Will Eisner meant a lot to me, personally. His were the first graphic novels that ever really moved me as a reader. Until then, comics were just escapist fantasy for me, but Will broadened the range of my reading and I began to see superheroes (which I truly love) as a genre in a medium, rather than a medium itself. I think that’s one of the problems comics have with public perception… the thought that comics = superheroes, which is ridiculous as books=westerns. Eisner struggled against that perception from the very beginning of his career, which was at the very beginning of comics. His creation of the Spirit… done as a supplement in newspapers rather than a comic, broke down quite a few fences and inspired generations of readers to become professionals themselves. But it was his graphic novels that I personally most treasure. I can remember meeting Will at a convention, after attending a roast in his honor, and EVERY SINGLE PROFESSIONAL talked about how much the Spirit had meant to them. After the roast, I talked with Will for a bit, and I told him that it was his graphic novels that meant the most to me. He stopped for a moment, put his hand on my shoulder, and said, “Paul… it means a lot for me to hear you say that. Thank you.”
That moment remains one of my greatest comic memories. I’m proud to have met the man, and amazed at his accomplishments, and not only the longevity of his career, but the consistently brilliant work he achieved throughout those decades.
It wasn’t until Spirit Magazine started in the 1970’s that Eisner’s classic Spirit stories gained true covers. And beautiful covers to boot. Many of them were wraparound covers, and all of them were brilliantly designed and executed. One of the best cover runs in the history of comics. Below is an example of a cover, and then the actual wraparound art used to produce the magazine.
I love the faces of the evil bastards watching the Spirit suffer. Eisner was a master of portraying human emotion.
Much as I love the Will Eisner Spirit Archives, I do find the covers a bit lacking… usually just a single image that doesn’t really stress Eisner evocative sense of design, and often the colors steal a bit away from the softness of Eisner’s line. Still… the great access to the treasure trove of Eisner art is worth it. The Spirit Magazines from Kitchen Sink / Warren Publications are too hard to track down.
Another of Eisner’s paintings, and the resulting cover.
Some of the magazines featured paintings by Richard Corben based off Eisner’s art. I’m frankly not really sure why that was done. I’ve an immense respect for Corben, but it seems to me that if you’re going to have Eisner do a cover anyway, you might as well use the Eisner cover for the Eisner magazine.
Another Spirit cover and its corresponding original art. The art of depicting water was one of Eisner’s many masterful talents.
Getting caught in an Eisner rain sucked. It was always a defeating downpour. The 2nd image is from one of Eisner’s masterworks. For me, the 70’s and 80’s were Will’s best time periods. Amazing to think that he’d had such success in the 1940’s… but I see his prime period as forty years down the road in his career. A true testament to how he could not only sustain a high level of talent, but also reinvent himself over time.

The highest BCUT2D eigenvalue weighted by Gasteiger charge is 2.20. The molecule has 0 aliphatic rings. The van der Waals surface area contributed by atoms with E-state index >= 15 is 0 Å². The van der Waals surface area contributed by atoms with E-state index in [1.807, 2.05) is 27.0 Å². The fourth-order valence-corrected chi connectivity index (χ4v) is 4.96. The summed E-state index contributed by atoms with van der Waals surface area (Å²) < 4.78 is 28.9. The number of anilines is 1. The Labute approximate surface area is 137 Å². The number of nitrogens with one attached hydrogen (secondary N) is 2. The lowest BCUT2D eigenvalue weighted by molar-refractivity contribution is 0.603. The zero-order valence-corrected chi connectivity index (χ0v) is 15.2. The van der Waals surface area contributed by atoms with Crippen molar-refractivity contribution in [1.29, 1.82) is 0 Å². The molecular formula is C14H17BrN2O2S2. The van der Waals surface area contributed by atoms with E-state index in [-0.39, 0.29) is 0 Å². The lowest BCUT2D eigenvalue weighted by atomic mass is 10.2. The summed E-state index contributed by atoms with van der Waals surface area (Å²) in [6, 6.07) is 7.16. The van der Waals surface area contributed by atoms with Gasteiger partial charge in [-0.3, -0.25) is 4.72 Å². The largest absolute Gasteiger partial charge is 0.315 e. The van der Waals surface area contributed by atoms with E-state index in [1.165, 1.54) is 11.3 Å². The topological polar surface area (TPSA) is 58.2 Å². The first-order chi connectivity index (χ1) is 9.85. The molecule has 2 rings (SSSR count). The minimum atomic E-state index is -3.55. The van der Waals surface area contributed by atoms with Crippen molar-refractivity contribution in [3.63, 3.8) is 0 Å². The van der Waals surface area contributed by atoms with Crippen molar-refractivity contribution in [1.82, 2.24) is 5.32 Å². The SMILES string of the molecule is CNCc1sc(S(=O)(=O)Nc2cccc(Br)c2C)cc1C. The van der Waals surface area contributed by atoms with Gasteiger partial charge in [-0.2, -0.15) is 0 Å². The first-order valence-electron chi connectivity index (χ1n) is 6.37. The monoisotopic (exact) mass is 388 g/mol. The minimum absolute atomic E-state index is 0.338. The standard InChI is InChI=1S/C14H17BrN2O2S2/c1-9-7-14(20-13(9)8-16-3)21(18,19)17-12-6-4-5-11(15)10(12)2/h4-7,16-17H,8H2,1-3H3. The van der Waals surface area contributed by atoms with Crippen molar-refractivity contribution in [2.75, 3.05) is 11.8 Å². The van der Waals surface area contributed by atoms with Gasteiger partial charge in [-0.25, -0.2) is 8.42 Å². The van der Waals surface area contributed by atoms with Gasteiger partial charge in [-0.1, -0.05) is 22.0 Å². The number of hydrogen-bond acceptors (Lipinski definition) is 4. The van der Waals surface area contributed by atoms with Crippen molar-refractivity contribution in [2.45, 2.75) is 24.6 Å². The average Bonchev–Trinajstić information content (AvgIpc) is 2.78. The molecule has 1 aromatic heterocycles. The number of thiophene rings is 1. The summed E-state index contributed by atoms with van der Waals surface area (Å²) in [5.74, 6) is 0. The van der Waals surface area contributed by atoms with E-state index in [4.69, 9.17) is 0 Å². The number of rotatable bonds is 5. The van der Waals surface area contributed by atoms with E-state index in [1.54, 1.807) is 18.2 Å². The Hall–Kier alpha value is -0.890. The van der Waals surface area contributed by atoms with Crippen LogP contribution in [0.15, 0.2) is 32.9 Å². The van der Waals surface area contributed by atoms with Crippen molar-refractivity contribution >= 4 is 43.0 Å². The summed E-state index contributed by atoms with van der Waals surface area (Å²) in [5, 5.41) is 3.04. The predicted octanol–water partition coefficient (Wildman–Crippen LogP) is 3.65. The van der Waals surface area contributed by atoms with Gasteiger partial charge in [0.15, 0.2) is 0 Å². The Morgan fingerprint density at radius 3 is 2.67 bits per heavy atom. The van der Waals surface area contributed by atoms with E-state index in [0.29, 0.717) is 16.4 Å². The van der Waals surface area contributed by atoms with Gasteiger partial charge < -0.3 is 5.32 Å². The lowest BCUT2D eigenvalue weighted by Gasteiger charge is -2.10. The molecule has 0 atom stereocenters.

Two pieces of art from Eisner… one pen and ink and another a painting. I think this piece really shows that Eisner just couldn’t help himself… he NEEDED to devise interesting designs. He was never satisfied to just plop it on the page and call it done.
Two very simple but very effective designs. I’m especially taken by the one on the left, with the blazing sun, and the sense of thirst and exhaustion, the circling buzzards, and Eisner’s decision to cut off the view (this is another of the wraparound covers) of the convict to whom the Spirit is handcuffed. We just see the handcuffs themselves, and the man’s hand. It’s a clear message that despite whatever else might be going on, the crux of the Spirit’s story has come down to thirst, and surviving the desert’s heat.
Whoof! That’s been a lot of Eisner art. I can’t help it. The man is so talented, and the covers so beautiful that it would have been a disservice to flop on a few covers and move blithely on. In fact, even after all that… here’s an ending gallery.
Parts you’ve probably read in earlier posts:
You might not see your favorite artist during this countdown. That’s okay. Don’t get mad. Some of MY favorite artists aren’t here. Hugo Pratt, Bernie Krigstein, Mike Wieringo… these guys (and others) are fantastic artists, but their covers just don’t strike me. Some people need sequential panels in order to have their art sing… and that’s okay. Furthermore, this list is subjective to my moods of the moment, so if you disagree with me, then rest assured that I probably disagree with me, too. That said, I welcome any and all comments as this list progresses over time.
THE FINE PRINT: (Why I’m doing this)
Recently, on a trip to a comic store, I was DISGUSTED by the overall lack of design on covers. Most covers were nothing more than two or three characters punching each other and snarling, the exact kind of design that I would have worked out when I was eight years old, and spat on by the time I was ten. So, why do such covers proliferate the shelves? One reason is for trade dressing… so that any cover can be put upon almost any trade compilation, which is one of the reasons behind the other Far Too Common cover design… that of the character or team standing at attention, looking tough, staring at the viewer. Fuck that. I’m lucky enough to work largely with editor Nate Cosby, who does very good work at hiring talented cover artists and creating covers that don’t piss me off, but in consideration of my other less lucky friends, and the industry as a whole, I’m going to spend the next few weeks counting down my own personal Top 40 Comic Book Cover Artists… the ones who got it right.